Ed Miliband and David Cameron during the service to celebrate the 60th anniversary of the Coronation of Queen Elizabeth II at Westminster Abbey, on June 4, 2013. Photograph: Getty Images.
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There's no gratitude in politics - why the recovery might not save the Tories

If the debate moves on to more fertile Labour territory such as public services the Conservatives will likely struggle.

One of the big political surprises in Britain’s history came less than two months after VE Day, when the triumphant war leader, Winston Churchill, ran for re-election against the cerebral and relatively uncharismatic Clement Attlee. Churchill was defeated in a landslide. Historians mostly agree that whilst Churchill’s wartime record was respected, voters, and particularly returning soldiers, trusted Attlee’s Labour Party to provide the jobs, healthcare and welfare state that would make the peace worth living in. The UK’s recent struggles have been economic. But just as the ungrateful voters of 1945 turfed out Churchill, so the voters of 2015 could do the same to their own (economic) saviours, David Cameron and George Osborne.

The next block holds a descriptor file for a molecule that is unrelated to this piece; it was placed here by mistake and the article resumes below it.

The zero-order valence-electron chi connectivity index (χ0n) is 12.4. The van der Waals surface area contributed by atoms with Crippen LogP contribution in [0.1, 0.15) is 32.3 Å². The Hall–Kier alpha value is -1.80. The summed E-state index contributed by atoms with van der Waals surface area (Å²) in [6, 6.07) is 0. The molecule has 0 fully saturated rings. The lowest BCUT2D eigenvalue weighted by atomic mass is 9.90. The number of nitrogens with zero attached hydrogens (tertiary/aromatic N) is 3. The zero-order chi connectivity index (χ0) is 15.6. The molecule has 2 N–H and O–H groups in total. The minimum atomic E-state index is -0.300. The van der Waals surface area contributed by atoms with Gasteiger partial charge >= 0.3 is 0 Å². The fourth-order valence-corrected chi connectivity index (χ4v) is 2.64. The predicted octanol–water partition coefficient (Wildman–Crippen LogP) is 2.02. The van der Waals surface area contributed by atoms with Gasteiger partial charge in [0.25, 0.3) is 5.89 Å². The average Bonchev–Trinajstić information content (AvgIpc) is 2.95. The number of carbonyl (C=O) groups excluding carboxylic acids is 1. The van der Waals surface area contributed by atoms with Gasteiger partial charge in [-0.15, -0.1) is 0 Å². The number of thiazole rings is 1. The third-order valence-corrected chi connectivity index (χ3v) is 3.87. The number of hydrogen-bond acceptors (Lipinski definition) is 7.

The UK’s recovery is now in its second year, but it has yet to have a significant effect on the Conservatives’ popularity: in the latest poll their share is 28 per cent, 4 per cnet behind the Labour Party, which has maintained a similar lead since May 2013. One potential explanation is the stagnation in the real incomes of voters, as inflation has outstripped wage growth. That trend looks to be coming to an end, however, potentially ushering in a year of real wage growth coupled with a booming housing market, which could lead many voters to feel wealthier than at any point since the last election.